From: Stuart Armstrong (email@example.com)
Date: Fri Jul 11 2008 - 04:31:29 MDT
>> It has some aspects that are
>> unquestionably smart (mostly in economics, and individual autonomy)
>> but there are many cases throughout history when libertarian ideas
>> were unquestionably stupid and harmful (dysentery and other disease
>> control, the Irish famine, market crashes (the tulip market in Holland
>> and the south sea bubble chief among them), laissez-faire educational
>> policies in underdeveloped countries, etc...)
> I agree with your generality, but not with your specifics. "Dysentery" is
> not a libertarian idea, and as libertarian idealists point out, proper
> medical prevention *could* be arranged by a free people who were
> both smart enough, well educated enough, and farsighted enough.
I have no doubt about that; I've looked into some of those solutions
myself, and most of them look like complicated and risky methods to
construct an inefficient liberty-based version of something that could
be accomplished much easier by governmental fiat. I'm not saying its a
bad idea to do so, but it carries a large cost (that might be
compensated by an increase in liberty, but that's a philosophical
To put in economic terms, negative eternalities (it is to the
advantage of every parent to have every child immunized, except their
own). To solve these you need most people to be not only smart but
altrusistic, and to have some mechanism for them to organise their
altruistic impulses. If some people are not altruistic enough, and if
the externalities are sufficiently large, you need compulsion (maybe a
soft, financial version of compulsion, but some compulsion non the
> The Irish famine was to a great extent produced by *government*.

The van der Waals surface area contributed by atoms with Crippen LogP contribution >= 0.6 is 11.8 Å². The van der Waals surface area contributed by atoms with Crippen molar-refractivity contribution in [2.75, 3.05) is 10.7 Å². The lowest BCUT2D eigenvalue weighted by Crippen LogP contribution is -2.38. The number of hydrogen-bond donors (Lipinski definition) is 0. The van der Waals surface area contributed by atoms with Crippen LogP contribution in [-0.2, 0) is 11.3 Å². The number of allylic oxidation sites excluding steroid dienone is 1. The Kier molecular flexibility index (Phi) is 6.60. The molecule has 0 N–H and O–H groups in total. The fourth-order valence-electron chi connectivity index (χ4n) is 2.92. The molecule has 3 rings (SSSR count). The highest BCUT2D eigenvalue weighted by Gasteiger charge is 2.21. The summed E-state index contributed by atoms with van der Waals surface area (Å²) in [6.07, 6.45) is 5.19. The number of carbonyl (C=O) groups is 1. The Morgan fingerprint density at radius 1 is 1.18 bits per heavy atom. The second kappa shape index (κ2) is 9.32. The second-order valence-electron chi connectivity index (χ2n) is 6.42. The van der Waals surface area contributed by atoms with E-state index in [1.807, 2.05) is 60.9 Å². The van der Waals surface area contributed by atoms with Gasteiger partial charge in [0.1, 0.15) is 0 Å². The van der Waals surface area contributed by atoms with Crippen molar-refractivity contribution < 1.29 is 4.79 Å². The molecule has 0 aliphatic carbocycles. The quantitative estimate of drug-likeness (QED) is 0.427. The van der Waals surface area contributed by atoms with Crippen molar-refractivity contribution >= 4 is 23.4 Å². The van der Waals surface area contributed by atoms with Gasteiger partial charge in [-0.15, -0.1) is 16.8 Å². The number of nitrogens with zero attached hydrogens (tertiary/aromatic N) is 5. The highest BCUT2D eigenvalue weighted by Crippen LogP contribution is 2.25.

> Had the free market, where those who produce goods get to keep
> them and trade them freely both internally and externally, it would
> never have happened.
You seem to have an interpretation of the Irish famine at odds with
most - and certainly at odds with most Irish historians. Could we
continue the debate off the list? It seems interesting.
> The "tulip market"? Well, yes, people who
> who like to gamble and have the freedom to do so sometimes lose
> their shirts. So what? Take their freedoms away? What about a
> government oversight committee today that would keep you from
> playing the stock market because you might do something stupid?
> You surely don't want that too.
Of course not. But interest rate setting, various central bank
interventions, mandatory circuit breakers, and a host of related
interventions, seem essential to make sure the pain doesn't spread.
The pain of market crashes are rarely confined to investors.
> And laissez-faire educational systems work fine in most Western,
> advanced nations, and most countries are ready for them. But
> not impoverished third world countries who are hundreds if not
> thousands of years behind culturally. They're not even ready for
> rudimentary democracy.
Laissez-faire educational systems to not exist in most Western nations
(at least not as the main stay of the pre-university educational
system). Even for private schools and universities, most are
established under laws that are very far from laissez-faire.
But I don't want to turn this post into a debate on libertarianism
(Note from the editor: a bit late for that, isn't it? Note from
Stuart: shush! They might not have noticed it until you draw attention
I just want to make the point that we are living in a civilization
which is very very far from libertarian ideals; government and
regulations saturate the whole edifice. And it's not too bad a
civilization, on balance. Libertarian ideas sound tempting, and some
are undoutebly correct (partial-Futarchy is good). But communist ideas
sounded tempting in their day, and some were undoutably correct
(family law, a few aspects of educational policy, abolition of fedal
principles). Until we have a working, stable minarchy in a large
country (ie until demons can go ice-skating without leaving home), we
can't assume that the smartest idea for future government is likely to
be a minarchy.
I personally think the ideal will be far more libertarian than I'm
comfortable with, but far less that Lee would like :-) But that's a
complete guess at the moment. Time, and the AI(s), will tell.
This archive was generated by hypermail 2.1.5 : Wed Jun 19 2013 - 04:01:42 MDT